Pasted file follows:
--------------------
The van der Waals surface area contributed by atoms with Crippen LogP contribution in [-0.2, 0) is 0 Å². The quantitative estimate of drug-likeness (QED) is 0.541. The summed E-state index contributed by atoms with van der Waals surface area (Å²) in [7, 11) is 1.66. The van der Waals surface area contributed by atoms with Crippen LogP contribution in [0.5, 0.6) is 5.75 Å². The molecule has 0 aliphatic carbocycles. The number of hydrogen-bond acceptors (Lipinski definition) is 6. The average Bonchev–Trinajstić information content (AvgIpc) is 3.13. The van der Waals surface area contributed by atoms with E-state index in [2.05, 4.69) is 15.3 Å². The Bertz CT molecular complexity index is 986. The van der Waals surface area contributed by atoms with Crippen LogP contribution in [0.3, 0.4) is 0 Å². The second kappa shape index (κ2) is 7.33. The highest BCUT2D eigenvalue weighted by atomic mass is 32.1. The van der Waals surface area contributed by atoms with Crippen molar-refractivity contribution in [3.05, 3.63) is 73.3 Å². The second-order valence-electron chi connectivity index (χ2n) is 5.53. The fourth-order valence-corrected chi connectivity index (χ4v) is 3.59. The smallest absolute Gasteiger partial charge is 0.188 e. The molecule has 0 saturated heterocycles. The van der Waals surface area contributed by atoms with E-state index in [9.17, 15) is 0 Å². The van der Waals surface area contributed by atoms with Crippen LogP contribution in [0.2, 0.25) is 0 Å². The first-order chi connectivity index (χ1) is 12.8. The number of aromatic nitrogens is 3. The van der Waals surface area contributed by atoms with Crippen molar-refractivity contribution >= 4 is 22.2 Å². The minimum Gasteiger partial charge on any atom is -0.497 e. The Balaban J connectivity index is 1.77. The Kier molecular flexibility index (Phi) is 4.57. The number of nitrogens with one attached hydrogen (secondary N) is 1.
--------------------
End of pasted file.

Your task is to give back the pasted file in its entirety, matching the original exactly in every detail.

The van der Waals surface area contributed by atoms with Crippen LogP contribution in [-0.2, 0) is 0 Å². The quantitative estimate of drug-likeness (QED) is 0.541. The summed E-state index contributed by atoms with van der Waals surface area (Å²) in [7, 11) is 1.66. The van der Waals surface area contributed by atoms with Crippen LogP contribution in [0.5, 0.6) is 5.75 Å². The molecule has 0 aliphatic carbocycles. The number of hydrogen-bond acceptors (Lipinski definition) is 6. The average Bonchev–Trinajstić information content (AvgIpc) is 3.13. The van der Waals surface area contributed by atoms with E-state index in [2.05, 4.69) is 15.3 Å². The Bertz CT molecular complexity index is 986. The van der Waals surface area contributed by atoms with Crippen LogP contribution in [0.3, 0.4) is 0 Å². The second kappa shape index (κ2) is 7.33. The highest BCUT2D eigenvalue weighted by atomic mass is 32.1. The van der Waals surface area contributed by atoms with Crippen molar-refractivity contribution in [3.05, 3.63) is 73.3 Å². The second-order valence-electron chi connectivity index (χ2n) is 5.53. The fourth-order valence-corrected chi connectivity index (χ4v) is 3.59. The smallest absolute Gasteiger partial charge is 0.188 e. The molecule has 0 saturated heterocycles. The van der Waals surface area contributed by atoms with E-state index in [9.17, 15) is 0 Å². The van der Waals surface area contributed by atoms with Crippen LogP contribution in [0.2, 0.25) is 0 Å². The first-order chi connectivity index (χ1) is 12.8. The number of aromatic nitrogens is 3. The van der Waals surface area contributed by atoms with Crippen molar-refractivity contribution >= 4 is 22.2 Å². The minimum Gasteiger partial charge on any atom is -0.497 e. The Balaban J connectivity index is 1.77. The Kier molecular flexibility index (Phi) is 4.57. The number of nitrogens with one attached hydrogen (secondary N) is 1.